The notion that women’s voting rights ought to be affirmed in the U.S. Constitution was decades old by the time Dakota Territory was organized in 1861. The Territorial Legislature first considered the idea in 1868, but it would be another 50 years before an amendment to the South Dakota State Constitution finally recognized woman suffrage rights.
All Images Courtesy: South Dakota State Archives
Alice Alt Pickler and her husband, John A. Pickler, were two of the earliest and most active supporters of woman suffrage in South Dakota. Alice Alt was born in Iowa. She was well-educated, well-spoken, and, by the time she graduated from the University of Iowa, well-connected to a national network of temperance and suffrage activists.
John Pickler was born in Indiana but, as a child, moved with his family to an Iowa farm. At age 18, he enlisted in the U.S. Army, 3rd Iowa Cavalry. He was promoted several times, eventually reaching the rank of major. As an officer, Pickler was trained to lead so-called "colored" soldiers. In 1865, he was placed in command of a regiment of black troops stationed in Atlanta.
After the war, Major Pickler attended the Old University of Chicago and went on to earn a law degree at the University of Michigan.
Alice Alt and John Pickler were married in 1870 and established themselves in Muscatine, Iowa. They came to South Dakota from Iowa in 1883 in the company of fellow Iowans lured to the region by the promise of good farmland. The group traveled by train and eventually by wagon to a frontier location in Faulk County, where they established the town of Faulkton. Major Pickler restarted his legal practice, set up a land office, and was very soon making a good living by processing the many new land claims in the area.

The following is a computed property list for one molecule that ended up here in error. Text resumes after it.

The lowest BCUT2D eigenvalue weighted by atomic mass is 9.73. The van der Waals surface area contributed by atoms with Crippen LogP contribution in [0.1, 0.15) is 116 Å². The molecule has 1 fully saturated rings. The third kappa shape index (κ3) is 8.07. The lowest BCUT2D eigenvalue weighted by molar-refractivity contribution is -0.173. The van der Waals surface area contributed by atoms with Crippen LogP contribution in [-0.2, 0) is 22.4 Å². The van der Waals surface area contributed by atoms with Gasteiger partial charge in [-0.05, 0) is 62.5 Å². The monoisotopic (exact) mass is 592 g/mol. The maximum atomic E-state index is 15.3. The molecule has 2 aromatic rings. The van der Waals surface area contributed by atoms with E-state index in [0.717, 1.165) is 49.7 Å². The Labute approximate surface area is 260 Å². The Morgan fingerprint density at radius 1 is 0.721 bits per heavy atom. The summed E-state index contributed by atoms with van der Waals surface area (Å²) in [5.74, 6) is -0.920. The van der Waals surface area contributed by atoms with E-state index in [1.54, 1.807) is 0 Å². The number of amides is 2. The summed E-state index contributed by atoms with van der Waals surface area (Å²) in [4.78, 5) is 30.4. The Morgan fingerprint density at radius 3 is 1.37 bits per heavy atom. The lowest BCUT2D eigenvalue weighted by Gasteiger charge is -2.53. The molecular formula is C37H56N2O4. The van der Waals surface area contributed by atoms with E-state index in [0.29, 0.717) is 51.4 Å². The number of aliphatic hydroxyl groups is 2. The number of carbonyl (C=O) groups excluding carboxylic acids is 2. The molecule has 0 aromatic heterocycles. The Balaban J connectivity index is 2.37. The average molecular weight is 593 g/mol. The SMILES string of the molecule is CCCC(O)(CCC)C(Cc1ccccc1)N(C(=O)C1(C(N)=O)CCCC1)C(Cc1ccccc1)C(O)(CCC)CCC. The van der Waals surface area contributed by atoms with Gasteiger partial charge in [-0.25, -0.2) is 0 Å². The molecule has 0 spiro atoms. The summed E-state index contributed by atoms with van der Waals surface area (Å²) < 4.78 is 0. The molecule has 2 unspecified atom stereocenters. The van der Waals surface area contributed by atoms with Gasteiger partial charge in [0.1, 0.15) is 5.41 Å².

In 1884, the Picklers began building a grand home in Faulkton. Unlike many pioneers, they had the money to hire carpenters and other craftsmen. The mansion was finished in 1894 after several modifications and additions. The Picklers raised four children in the home.
Both John and Alice Pickler were exceptionally outspoken and active in the temperance and suffrage movements of the day. Mrs. Pickler led state and national organizations working on both issues. She was well-acquainted with the most prominent activists of the era, including Susan B. Anthony, who stayed in the Pickler home during several visits to South Dakota.
Major Pickler was a member of the Dakota Territorial Legislature from 1883 to 1889. Major Pickler introduced several suffrage bills during his time Pierre. His 1885 suffrage proposal passed both houses but Governor Gilbert Pierce vetoed the measure.
Pickler went on to serve South Dakota in the U.S. Congress from 1889 - 1897. He chaired a committee on "invalid pensions," essentially a veteran's rights oversight committee.
The Picklers never stopped working on the issues they cared about and they and inspired many younger activists to pick up where they had left off. John Pickler died in 1910. Alice passed away in 1932.
The Pickler mansion sat vacant from 1958 until 1987 but it has been lately been restored to some of its former grandeur thanks to by the Faulk County Historical Society, which now holds the deed to the property. Funding for the restoration has been provided by Faulk County, the South Dakota State Historical Society, and private donation. Tours are available from Memorial Day through Labor Day.
Listen to SDPB Radio's Lori Walsh interview Jody Moritz, President of the Faulk County Historical Society, on "In The Moment." Moritz describes the house and its preservation and talks a bit about how many of the Pickler's important papers and other mementos were archived for prosperity at the South Dakota State Archives.
View an index of the Pickler Papers collection preserved at the South Dakota State Archives.
See more photos and a related SDPB article about the mansion.
Visit the Faulk County Historical Society's Facebook page for information about visiting the home and upcoming events.